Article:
She re-settled herself. Her face was warm, flushed.
“And are these prayers to be answered?” he said.
She seemed to be resting now, the urgency quieting, and he could see her shifting modes, back to her regular rabbi self, her teacher self, returning to the statements she said maybe once a week, twice a week, to different audiences. “In Judaism we pray for a variety of reasons,” she said, gently tucking the giraffe next to a few worn teddy bears. She closed her eyes. “Out of gratitude. Out of despair, asking for comfort. Out of confusion. Out of anger, in defiance. To be with. To share oneself. Not for results, tangible material results, especially on Shabbat—isn’t that interesting? We’re not to ask for anything tangible on Shabbat, which is, I think, one of the nicest times to pray all together.”
He flashed on an image of a hamburger, at a drive-through near his home, in a tinfoil pocket.
“Right now it might be helpful,” she said. “That’s all I’m saying.”
He wiped his hands clear on his pants. “I still think it’s hokum,” he said.
“OK,” she said. She opened her eyes. Her forehead relaxed. “That’s OK. I’ll stop. I just wanted to talk it through with you. I’m glad you stayed.”
He wiped his forehead with his sleeve. It was hot in her office.
“I apologize for being so stubborn.”
“You weren’t stubborn,” she said, leaning over and unpeeling the tape to open up a new box. “You were actually pretty open. In a way, in my book, we just did it.”
“Prayed, in a way,” she said. “Wrestled with it.”
“Why do you say that?” He sat up taller. For some reason, the thought made him angry.
“Because you’re leaning in,” she said, unfolding the box flaps. “Because I am tired, in a way that I recognize. Because you seem to be fighting up from under some water. Into what, I don’t know. Into something. Because we were talking about it deeply,” she said. “I could feel it.”
“We were having an argument!” he said. He stood up, but her office was too small to pace so he turned away, and stepped away, and found himself going through the door and going down the hall to use the bathroom. Down the long dark narrow hallway, with its closed office doors, and framed yarn art telling stories of the Old Testament. Once inside the bathroom, the motion sensor light clicked on; it was the end of the day, and no one had been in for over an hour. The space held the loneliness particular to an unused bathroom, the glare of fluorescent lights, the echo of sink and crumpling paper, the tired isolation of one person in an office building, alone, at night, working too late. He used up 10 paper towels on his face and neck until he was sufficiently dry. He washed his hands carefully in the sink. He took the back exit.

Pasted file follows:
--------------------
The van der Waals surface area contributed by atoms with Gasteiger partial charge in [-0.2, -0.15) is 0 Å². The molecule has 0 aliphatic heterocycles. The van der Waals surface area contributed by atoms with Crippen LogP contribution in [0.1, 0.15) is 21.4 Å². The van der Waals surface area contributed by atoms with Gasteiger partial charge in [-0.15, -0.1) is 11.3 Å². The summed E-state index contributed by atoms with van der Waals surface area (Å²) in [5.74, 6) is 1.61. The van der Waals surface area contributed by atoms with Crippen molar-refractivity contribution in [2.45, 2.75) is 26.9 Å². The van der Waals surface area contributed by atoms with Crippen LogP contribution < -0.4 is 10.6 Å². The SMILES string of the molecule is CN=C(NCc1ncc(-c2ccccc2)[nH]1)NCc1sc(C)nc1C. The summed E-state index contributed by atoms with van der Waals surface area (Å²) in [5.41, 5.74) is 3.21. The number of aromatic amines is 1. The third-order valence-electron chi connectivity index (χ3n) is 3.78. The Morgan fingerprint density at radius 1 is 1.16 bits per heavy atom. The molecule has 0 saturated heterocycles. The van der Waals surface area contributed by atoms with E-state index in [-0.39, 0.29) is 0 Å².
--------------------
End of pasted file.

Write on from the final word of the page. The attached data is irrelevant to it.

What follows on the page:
The rabbi sat in her office for 45 minutes, unpacking the last donation boxes, to see if he would return, but he did not return, and so she shouldered her bag and walked the seven blocks home.
The doctor found his car in the parking lot, one of the last three there, and joined the flow on the street. He drove with his air conditioner fan on full blast, into traffic as the sun set, into dusk, with the full moon rising in his rear view mirror, almost taunting him with her big presence in his car alone and every car around and none of it being how he liked to think or was interested in thinking. And yet. Why did he love the rabbi? He loved her. He got home, and looked through the mail, and he had driven past the drive-through, so instead he sent out for a meatball sandwich, which he ate in pieces, because it was too unwieldy to eat all at once, and even the bread he cut into bite-sized parts. He could feel it, just feel it, the glimmer of something that he did not understand. He would never call it God. He would not call it prayer. But just beyond his sandwich, and the four TV shows he watched back to back, and his tooth brushing, and his face washing, and his nighttime reading of a magazine, and his light switching off, just the faint realization that there were many ways to live a life and that some people were living a life that was very different than his, and the way they lived was beyond him and also didn’t interest him and yet he could sense it. Comfort and fear rose together inside him. Like standing in the middle of a meadow, where no one had his back.